It is a general perception that in low-income countries, labour is cheap; and hence the cost of doing business is low. This, however, is a myth. The World Bank 2011 Economy Rankings – an index that assesses the ease of doing business in respective countries – puts Pakistan in the 105th position, well below the likes of Saudi Arabia (ranked 12), and even Rwanda (ranked 45).
In countries like Pakistan, the total cost of production for a good may be far higher than in many other emerging markets due to multiple external factors. The quality of factors of production remains a major concern for most producers. Human resources suffer severely from a dearth of talent, and consequently demand for productive workers outstrips their supply. On the other hand, those employers who do not incentivise and retain their high-quality employees suffer from excessive transfers and poaching by other competing employers.
Sometimes, persons vital to the business of firms are not paid all of their monetary entitlements: some of their wages are ‘retained’ by employers. Top managers instead receive non-monetary benefits like cars and houses as compensation for withheld wages. The unpaid wage bill of such employees may run into millions of rupees. This deters them from switching over to other competing businesses, as they may have to forego the amount of unpaid (or retained) wages. Head-hunters in such an environment must pay the retained wage bill if they want such skilled workers to switch over to them. This results in higher cost of recruitment for businesses.
This can be described as a ‘hidden cost’ of doing business. The so-called ‘hidden costs’ also include facilitation fees paid to community or state leaders, ‘speed money’ paid to different government departments involved in certifications, bribes to regulators and tax authorities, and payments to extortionists and criminal elements. Payments to extortionists and criminal elements not only include the ‘bhatta’ fee paid by businesses to gangsters and the mafia in cities like Karachi, but also include payments to those service providers who use delaying tactics to extract more money from the businesses that otherwise face tight deadlines for onward delivery of their goods and services. This is a major problem faced by a significant number of businesses in the services sector.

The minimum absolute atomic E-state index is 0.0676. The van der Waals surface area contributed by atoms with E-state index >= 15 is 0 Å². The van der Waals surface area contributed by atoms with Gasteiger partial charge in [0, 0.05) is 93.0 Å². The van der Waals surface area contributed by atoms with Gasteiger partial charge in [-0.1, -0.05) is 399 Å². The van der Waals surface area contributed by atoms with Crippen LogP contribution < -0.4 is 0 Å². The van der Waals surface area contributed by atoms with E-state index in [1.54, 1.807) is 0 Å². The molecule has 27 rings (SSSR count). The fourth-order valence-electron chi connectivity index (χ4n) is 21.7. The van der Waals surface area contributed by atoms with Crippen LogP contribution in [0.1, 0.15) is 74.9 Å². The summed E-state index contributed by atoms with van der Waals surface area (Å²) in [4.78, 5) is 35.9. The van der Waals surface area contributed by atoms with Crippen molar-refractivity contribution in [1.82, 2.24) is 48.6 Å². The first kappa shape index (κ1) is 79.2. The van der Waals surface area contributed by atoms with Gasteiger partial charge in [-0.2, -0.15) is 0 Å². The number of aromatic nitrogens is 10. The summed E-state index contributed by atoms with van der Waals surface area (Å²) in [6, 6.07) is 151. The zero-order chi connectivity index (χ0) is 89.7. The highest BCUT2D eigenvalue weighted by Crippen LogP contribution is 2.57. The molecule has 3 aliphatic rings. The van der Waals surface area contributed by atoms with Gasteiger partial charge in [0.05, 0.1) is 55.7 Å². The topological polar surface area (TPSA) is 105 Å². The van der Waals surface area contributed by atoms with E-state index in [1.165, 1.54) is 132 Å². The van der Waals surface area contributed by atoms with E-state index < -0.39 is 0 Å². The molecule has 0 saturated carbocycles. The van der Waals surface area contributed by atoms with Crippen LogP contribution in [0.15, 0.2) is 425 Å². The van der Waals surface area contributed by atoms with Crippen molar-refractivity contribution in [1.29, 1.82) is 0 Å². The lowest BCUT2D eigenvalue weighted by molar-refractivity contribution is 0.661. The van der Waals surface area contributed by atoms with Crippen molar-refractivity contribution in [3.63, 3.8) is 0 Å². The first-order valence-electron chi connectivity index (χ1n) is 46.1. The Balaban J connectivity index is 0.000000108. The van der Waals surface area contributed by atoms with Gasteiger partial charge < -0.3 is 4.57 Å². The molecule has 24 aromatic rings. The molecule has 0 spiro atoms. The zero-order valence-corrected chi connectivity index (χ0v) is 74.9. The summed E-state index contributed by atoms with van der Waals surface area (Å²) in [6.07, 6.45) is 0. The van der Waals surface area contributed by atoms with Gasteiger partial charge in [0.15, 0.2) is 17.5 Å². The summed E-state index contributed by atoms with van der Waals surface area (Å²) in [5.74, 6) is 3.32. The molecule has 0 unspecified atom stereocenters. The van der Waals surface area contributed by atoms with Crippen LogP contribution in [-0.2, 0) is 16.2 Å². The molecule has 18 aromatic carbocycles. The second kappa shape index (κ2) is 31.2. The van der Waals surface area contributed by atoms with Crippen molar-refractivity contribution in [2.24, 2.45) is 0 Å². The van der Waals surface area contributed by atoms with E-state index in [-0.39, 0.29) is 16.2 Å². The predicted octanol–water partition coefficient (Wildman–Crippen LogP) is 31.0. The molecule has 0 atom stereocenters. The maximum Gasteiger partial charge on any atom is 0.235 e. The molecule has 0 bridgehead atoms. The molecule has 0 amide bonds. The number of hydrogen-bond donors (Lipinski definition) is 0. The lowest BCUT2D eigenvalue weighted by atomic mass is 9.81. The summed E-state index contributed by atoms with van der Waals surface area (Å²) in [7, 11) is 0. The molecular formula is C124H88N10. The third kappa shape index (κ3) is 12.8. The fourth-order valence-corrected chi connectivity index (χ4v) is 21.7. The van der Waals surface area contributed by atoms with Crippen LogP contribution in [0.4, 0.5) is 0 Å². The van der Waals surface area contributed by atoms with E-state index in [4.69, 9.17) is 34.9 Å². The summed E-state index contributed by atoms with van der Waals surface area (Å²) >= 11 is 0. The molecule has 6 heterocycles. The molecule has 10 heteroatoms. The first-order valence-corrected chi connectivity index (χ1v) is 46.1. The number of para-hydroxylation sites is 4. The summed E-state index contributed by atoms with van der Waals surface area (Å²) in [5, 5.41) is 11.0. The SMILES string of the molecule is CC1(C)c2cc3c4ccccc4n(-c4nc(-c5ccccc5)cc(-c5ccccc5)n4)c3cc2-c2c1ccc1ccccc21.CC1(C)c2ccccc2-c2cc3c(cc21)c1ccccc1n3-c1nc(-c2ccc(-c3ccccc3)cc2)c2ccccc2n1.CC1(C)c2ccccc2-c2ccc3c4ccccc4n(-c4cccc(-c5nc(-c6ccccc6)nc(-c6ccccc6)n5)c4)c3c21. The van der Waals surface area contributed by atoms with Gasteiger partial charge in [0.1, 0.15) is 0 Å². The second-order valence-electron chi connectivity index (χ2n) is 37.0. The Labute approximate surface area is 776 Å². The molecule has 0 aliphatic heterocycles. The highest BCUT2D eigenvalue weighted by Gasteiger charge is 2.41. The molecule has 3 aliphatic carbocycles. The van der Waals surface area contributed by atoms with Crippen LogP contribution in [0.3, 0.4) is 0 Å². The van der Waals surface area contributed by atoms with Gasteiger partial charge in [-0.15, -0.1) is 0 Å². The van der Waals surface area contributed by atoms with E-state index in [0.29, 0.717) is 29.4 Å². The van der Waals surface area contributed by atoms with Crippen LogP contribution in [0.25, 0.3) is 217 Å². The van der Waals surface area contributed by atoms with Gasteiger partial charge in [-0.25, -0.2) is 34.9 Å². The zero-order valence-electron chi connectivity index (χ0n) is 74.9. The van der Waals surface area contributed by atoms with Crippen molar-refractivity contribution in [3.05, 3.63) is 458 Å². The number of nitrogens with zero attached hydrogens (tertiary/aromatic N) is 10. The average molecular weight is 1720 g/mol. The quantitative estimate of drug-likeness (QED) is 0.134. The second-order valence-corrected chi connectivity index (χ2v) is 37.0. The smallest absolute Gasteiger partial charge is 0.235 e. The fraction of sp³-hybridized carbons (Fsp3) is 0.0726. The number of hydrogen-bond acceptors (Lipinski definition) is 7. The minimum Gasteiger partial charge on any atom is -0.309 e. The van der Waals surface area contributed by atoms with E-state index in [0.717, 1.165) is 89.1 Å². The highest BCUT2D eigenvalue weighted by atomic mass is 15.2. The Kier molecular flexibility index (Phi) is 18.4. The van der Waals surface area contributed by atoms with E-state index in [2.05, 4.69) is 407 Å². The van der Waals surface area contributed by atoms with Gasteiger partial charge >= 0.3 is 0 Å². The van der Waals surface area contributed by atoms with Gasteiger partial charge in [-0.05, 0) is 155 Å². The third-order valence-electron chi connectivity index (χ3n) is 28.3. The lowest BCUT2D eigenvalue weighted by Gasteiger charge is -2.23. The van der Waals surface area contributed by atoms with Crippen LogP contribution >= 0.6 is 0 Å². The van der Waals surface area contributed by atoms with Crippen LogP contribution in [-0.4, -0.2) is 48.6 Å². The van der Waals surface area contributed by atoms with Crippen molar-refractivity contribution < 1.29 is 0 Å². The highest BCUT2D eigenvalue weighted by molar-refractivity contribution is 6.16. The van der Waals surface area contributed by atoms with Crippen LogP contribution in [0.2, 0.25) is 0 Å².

Hidden costs that accrue due to incompetency of the employees (costs associated with operational risks), and blackmailing from service providers are a major hindrance to the development of business in Pakistan. To minimise the occurrence of such costs, many businesses are switching from a manufacturing model to trading-based activity. According to some recent estimates, manufacturing in Pakistan may incur up to five times more hidden costs as compared to trading. If the government does not devise an effective policy to combat rising hidden costs of doing business in Pakistan, a structural shift in the composition of GDP in favour of trading is imminent. This will have a devastating effect on employment and result in a decrease in income levels and an increase in disparities between social strata.
It is imperative that a nationwide drive be initiated for business-ethics literacy. Without inculcating strong ethics in employers, employees, and other service providers, it will be very difficult to reduce the specified unnecessary costs of doing business in Pakistan. The government should, perhaps with the help of the private sector, develop a business ethics qualification, which must certify that the person a business contemplates dealing with is at least aware of the basic requirement of doing business fairly. Also, it will be helpful to found an institute for business ethics, which offers different levels of memberships to individuals and businesses. This, along with training and qualifications in business ethics, should serve as a screening mechanism to solve what is popularly known in economics as the ‘lemons problem’.
The resolution of problems will also attract a number of global business players that are looking for viable business opportunities in Pakistan. There is no doubt that Pakistan boasts of a huge consumer market and international commercial players would be willing to invest in Pakistan – provided a transparent system of doing business is developed, and guidelines are adhered to religiously.
THE WRITER IS AN ECONOMIST AND A PHD FROM CAMBRIDGE UNIVERSITY
Published in The Express Tribune, August 20th, 2012.
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